There are seventeen of the hymns, grouped in five divisions, each group taking its name from the opening words; thus Ahunavaiti, Ushtavaiti, etc. Inserted in the midst of the Gathas is the Yasna Haptanghaiti (the Seven-chapter Yasna) consisting of prayers and hymns in honour of the Supreme Deity, Ahura Mazda, the Angels, Fire, Water, and Earth. This selection also shows a more archaic type of language, and stands next to the Gathas in point of antiquity. Its structure though handed down in prose, may once have been metrical. Extensions to the Yasna ceremony include the texts of the Vendidad and the Visperad.

But in the seventh century, with the rise of Islam, the Avesta gave place in Persia to the Koran; Ormuzd sank before Allah; and Zoroaster yielded to Mohammed. These two archetype copies, mentioned in the Dinkard, the Artā-Vīrāf, and the Shatrōihā-i-Airān, were to serve as the standard priestly codes of Vishtāspa’s realm. The faith was to be promulgated throughout the world in accordance with the teaching of these. There is likewise a tradition (see Dk., references above) to the effect that one of these original copies came into the hands of the Greeks and was translated into their tongue. Support for this tradition may perhaps be found in the Arabic lexicon of Bar-Bahlūl , according to which the Avesta of Zoroaster was composed in seven tongues, Syriac, Persian, Aramean, Segestanian, Mervian, Greek, and Hebrew.

V. W. Jackson, Index Verborum of the Fragments of the Avesta, New York, 1901, repr. In addition to the complete texts, more than twenty groups of fragments are known (cf. AirWb., pp. viii-x). 9 where Druuāspā, the goddess who ensures the health of horses, is extolled with formulas borrowed from Yt. 5, enumerating the prestigious sacrificers of the past. 1-8 which serve as introduction to a section called StaotaYesniia, which extends to Y.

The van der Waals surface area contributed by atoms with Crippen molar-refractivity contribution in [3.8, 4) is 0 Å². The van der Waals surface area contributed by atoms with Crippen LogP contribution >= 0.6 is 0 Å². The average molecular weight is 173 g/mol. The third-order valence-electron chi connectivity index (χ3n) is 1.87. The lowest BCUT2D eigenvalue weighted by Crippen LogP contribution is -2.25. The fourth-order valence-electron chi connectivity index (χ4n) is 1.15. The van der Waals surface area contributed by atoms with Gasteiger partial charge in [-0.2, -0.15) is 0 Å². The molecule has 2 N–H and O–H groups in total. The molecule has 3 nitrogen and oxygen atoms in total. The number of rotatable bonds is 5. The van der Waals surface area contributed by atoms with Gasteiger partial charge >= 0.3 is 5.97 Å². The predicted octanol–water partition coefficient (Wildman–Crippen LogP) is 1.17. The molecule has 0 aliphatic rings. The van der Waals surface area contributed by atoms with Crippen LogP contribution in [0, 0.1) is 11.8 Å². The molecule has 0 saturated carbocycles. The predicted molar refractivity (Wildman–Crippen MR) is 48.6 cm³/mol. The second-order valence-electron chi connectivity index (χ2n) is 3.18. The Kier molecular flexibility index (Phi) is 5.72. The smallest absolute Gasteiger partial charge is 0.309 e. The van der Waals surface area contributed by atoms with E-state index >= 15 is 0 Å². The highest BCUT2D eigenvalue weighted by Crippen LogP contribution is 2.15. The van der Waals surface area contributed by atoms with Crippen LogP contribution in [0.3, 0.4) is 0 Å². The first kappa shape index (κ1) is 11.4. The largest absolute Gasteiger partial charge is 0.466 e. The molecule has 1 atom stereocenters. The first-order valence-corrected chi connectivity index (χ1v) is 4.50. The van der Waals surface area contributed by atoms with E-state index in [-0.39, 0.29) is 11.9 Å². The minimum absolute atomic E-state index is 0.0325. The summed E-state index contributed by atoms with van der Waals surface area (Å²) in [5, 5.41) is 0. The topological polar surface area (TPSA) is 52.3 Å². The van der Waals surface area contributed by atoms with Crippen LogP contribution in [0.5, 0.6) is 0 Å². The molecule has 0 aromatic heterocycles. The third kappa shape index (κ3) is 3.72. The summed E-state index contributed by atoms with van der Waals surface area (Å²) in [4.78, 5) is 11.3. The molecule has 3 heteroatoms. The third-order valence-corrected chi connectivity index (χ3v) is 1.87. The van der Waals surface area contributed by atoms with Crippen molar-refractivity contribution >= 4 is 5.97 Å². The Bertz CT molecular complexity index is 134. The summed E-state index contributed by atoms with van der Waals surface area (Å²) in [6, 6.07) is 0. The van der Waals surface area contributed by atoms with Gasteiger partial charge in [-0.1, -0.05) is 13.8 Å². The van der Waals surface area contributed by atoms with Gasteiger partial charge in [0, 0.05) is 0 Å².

14 to Vərəθraγna relates the ten incarnations in which the deity appeared to Zaraθuštra (1-28); enumerates the powers that he bestows on Zaraθuštra in return for his cult (31-33); describes the magic of a particular feather which makes invulnerable in fighting (34-46); and ends with a praise (47-64). Four Āfrinagāns (A.) “blessings” which are recited respectively in honor of the dead, at the five epagomenal days which end the year, at the six feasts of seasons, at the beginning or the end of summer. Five introductory chapters (Intr.), quotations from different passages of the Yasna. II. The Visprad (Vr.) “ all the patrons” (from Av. vīspe ratauuō), composed of twenty-four sections , supplements the Yasna with invocations and appeals to the patrons (ratu-). This article was most recently revised and updated by Brian Duignan.

  • Support for this tradition may perhaps be found in the Arabic lexicon of Bar-Bahlūl , according to which the Avesta of Zoroaster was composed in seven tongues, Syriac, Persian, Aramean, Segestanian, Mervian, Greek, and Hebrew.
  • Rask also established that Anquetil-Duperron’s manuscripts were a fragment of a much larger literature of sacred texts.
  • All the manuscripts of the Pahlavi Visprad derive from K7a .
  • Abraham Hyacinthe Anquetil-Duperron travelled to India in 1755, and discovered the texts among Indian Zoroastrian communities.
  • IV. The Sīrōza “thirty days” enumerates the deities who patronize the thirty days of the month.

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But it shared the fate of the Persian monarchy, it was shattered, though not overthrown, by the conquest of Alexander and fell consequently into neglect under the Seleucid and Parthian dynasties. With the accession of the Sassanian dynasty it met with a great revival. The kings of the house of Sassan were zealous believers and did everything in their power to spread the faith as a national creed, so that its prosperity rose again to the zenith. The heresy of Mazdak for a moment imperilled the union of the Zoroastrian Church and State, and Manichaeism, that menace of early Christian orthodoxy, also threatened the ascendancy of the Iranian national faith, which was really its parent.

A still earlier Syriac manuscript commentary on the New Testament by ‘Ishō’dād, bishop of Ḥadatha, near Mosul , similarly speaks of the Avesta as having been written by Zoroaster in twelve different languages. As for the other archetype copy, which seems to have been the principal one, the direct statement, again of the Pahlavi treatise Dînkard, says that it was burned by Alexander the Great when he invaded Iran. The manuscripts that contain only the Avestan text are called sāda “pure.” The Vidēvdād sāda family contains the entirety of the texts recited during the liturgy of the visprad, i.e., the Yasna enlarged by the formulas of the Visprad and followed by the Vidēvdād.